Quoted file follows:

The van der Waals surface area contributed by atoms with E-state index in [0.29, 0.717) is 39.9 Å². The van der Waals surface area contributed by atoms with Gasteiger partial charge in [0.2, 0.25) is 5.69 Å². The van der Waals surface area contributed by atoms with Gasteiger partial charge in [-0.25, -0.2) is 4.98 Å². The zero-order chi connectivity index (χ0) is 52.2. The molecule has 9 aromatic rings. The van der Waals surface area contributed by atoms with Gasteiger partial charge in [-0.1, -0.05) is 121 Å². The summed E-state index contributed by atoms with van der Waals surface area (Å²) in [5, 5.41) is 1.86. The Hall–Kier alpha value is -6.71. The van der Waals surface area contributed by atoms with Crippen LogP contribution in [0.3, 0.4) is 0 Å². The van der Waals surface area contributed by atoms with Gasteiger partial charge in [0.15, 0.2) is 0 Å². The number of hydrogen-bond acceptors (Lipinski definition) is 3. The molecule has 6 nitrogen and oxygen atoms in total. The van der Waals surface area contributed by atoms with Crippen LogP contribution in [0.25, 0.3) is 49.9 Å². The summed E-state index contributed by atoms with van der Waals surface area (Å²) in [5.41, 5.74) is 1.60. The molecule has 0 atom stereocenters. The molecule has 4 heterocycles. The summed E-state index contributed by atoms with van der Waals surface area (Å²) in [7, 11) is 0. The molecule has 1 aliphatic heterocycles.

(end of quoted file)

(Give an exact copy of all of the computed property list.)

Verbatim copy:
The van der Waals surface area contributed by atoms with E-state index in [0.29, 0.717) is 39.9 Å². The van der Waals surface area contributed by atoms with Gasteiger partial charge in [0.2, 0.25) is 5.69 Å². The van der Waals surface area contributed by atoms with Gasteiger partial charge in [-0.25, -0.2) is 4.98 Å². The zero-order chi connectivity index (χ0) is 52.2. The molecule has 9 aromatic rings. The van der Waals surface area contributed by atoms with Gasteiger partial charge in [-0.1, -0.05) is 121 Å². The summed E-state index contributed by atoms with van der Waals surface area (Å²) in [5, 5.41) is 1.86. The Hall–Kier alpha value is -6.71. The van der Waals surface area contributed by atoms with Crippen LogP contribution in [0.3, 0.4) is 0 Å². The van der Waals surface area contributed by atoms with Gasteiger partial charge in [0.15, 0.2) is 0 Å². The number of hydrogen-bond acceptors (Lipinski definition) is 3. The molecule has 6 nitrogen and oxygen atoms in total. The van der Waals surface area contributed by atoms with Crippen LogP contribution in [0.25, 0.3) is 49.9 Å². The summed E-state index contributed by atoms with van der Waals surface area (Å²) in [5.41, 5.74) is 1.60. The molecule has 0 atom stereocenters. The molecule has 4 heterocycles. The summed E-state index contributed by atoms with van der Waals surface area (Å²) in [7, 11) is 0. The molecule has 1 aliphatic heterocycles.